“This is an example of why it is sometimes better to suffer.”
“What do you mean?”
“When a person is in pain they are usually motivated to find a way out of the problem. When the pain goes and apathy replaces it, they lose motivation and enter stand-still.”
“Yes, that’s how it is with me. It’s the monotony that Sartre writes about. But what do I do?”
“I think we need to look deeper into the problem.”
"That's precisely my worry - I've looked too deeply. I over-think things."
"Yes, but often our thinking, as clever as it might be, is of the wrong kind. Let's look again anyway, exploring how you got to this place of emptiness and meaninglessness."
"You mean, how did I reason my way to this position? I think it just makes sense, from the point of view of cold, hard logic, to admit that everything is meaningless."
“What if reason did not get you here?”
Janet seemed puzzled, “I thought when I booked in that we would have a rational debate about what life means, and perhaps you would tell me to read something.”
“Not necessarily” I grinned. Janet returned my smile. But where was I going with this? To be honest oftentimes I simply feel my way forward. This is an intelligent guessing however, or more often a descriptive following of threads. I was tuning into Janet's world. In considering where to go next, I reflected on the fact that the first thing which struck me about Janet was how ill-at-ease she seemed with me. Most people are a little nervous in their first counselling session, but I sensed that there was more to it in her case.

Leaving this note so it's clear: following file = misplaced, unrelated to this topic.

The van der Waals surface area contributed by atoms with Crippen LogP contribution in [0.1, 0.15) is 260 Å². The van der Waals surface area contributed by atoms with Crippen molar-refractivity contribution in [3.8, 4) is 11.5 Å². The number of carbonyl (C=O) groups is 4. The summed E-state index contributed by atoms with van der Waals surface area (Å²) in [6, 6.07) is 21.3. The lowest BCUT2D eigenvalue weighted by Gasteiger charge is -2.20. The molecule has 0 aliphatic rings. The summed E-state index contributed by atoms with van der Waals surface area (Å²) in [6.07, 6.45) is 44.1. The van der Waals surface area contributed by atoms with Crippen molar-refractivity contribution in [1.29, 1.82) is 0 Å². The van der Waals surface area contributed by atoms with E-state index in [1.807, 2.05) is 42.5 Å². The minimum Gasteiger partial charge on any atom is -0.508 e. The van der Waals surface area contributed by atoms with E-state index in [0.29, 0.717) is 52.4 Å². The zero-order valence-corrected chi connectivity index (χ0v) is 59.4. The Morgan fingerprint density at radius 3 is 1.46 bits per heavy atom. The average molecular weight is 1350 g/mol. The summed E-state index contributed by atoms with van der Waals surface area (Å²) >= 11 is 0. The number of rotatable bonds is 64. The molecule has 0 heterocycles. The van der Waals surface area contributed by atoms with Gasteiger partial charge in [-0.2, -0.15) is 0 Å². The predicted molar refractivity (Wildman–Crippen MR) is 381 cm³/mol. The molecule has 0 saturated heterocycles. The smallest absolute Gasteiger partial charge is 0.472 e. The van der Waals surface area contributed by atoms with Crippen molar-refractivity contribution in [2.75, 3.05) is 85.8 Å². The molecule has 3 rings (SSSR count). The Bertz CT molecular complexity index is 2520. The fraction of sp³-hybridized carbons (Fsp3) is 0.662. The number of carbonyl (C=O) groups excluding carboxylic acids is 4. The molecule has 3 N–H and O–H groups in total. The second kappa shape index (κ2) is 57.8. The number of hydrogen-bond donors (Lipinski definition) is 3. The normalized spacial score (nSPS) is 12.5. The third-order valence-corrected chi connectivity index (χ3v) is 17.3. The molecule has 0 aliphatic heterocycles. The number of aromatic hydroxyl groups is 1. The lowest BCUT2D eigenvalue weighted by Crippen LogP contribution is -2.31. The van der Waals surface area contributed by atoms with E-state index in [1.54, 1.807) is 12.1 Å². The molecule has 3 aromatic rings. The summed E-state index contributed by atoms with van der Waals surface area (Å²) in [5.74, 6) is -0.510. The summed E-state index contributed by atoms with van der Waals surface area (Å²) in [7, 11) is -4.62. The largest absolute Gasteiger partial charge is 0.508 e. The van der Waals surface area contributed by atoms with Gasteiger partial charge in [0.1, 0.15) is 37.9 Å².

“I'm interested in what it’s like for you to talk to me right now?”
Janet paused for a moment. “If you want me to be honest, I feel wary.”
“I don’t know.”
“Hmmm. Is there a question in it for me?”
Janet paused, seeming to meditate on her wariness, and asked, “What use are you going to make of me?”
“Why do you think I want to use you?”
“I don’t know, it just came to mind.”
“Is that a common question for you?”
“People use one another?”
“Sometimes. Often. But importantly: not always. I think....”
“Everybody uses everybody, that’s how human beings relate.”
Later conversations with Janet revealed that those relationships in which she should have been most valued for herself in her autonomy, were ones in which she was often reduced to a use that the other made of her. In response to these experiences she had withdrawn from life – from relationships, from her hopes for them – such that life had slowly, inevitably, drained of meaning. This influenced her philosophical outlook. I was reminded of Ludwig Wittgenstein's claim that "The solution of the problem of life is seen in the vanishing of the problem." Her nihilism expressed the truth of her existential, felt world, but there was a wider truth - wider possibilities - to which she had become insensible. She needed to let that desire breath again and to find a reciprocal place for it in the world.
Author: Matthew Bishop
* = 'Janet' is a pseudonym. This story is of a true experience, but all identifying details have been changed to ensure anonymity.
Art work: Brandt Lewis
My name is Matthew Bishop. I am a counsellor, with a background in philosophy. I have spent years exploring how philosophy enters into therapy, both theoretically and practically. One of my big influences is existential therapy. Although uploaded here recently, these are reflections written at different times over the last ten years.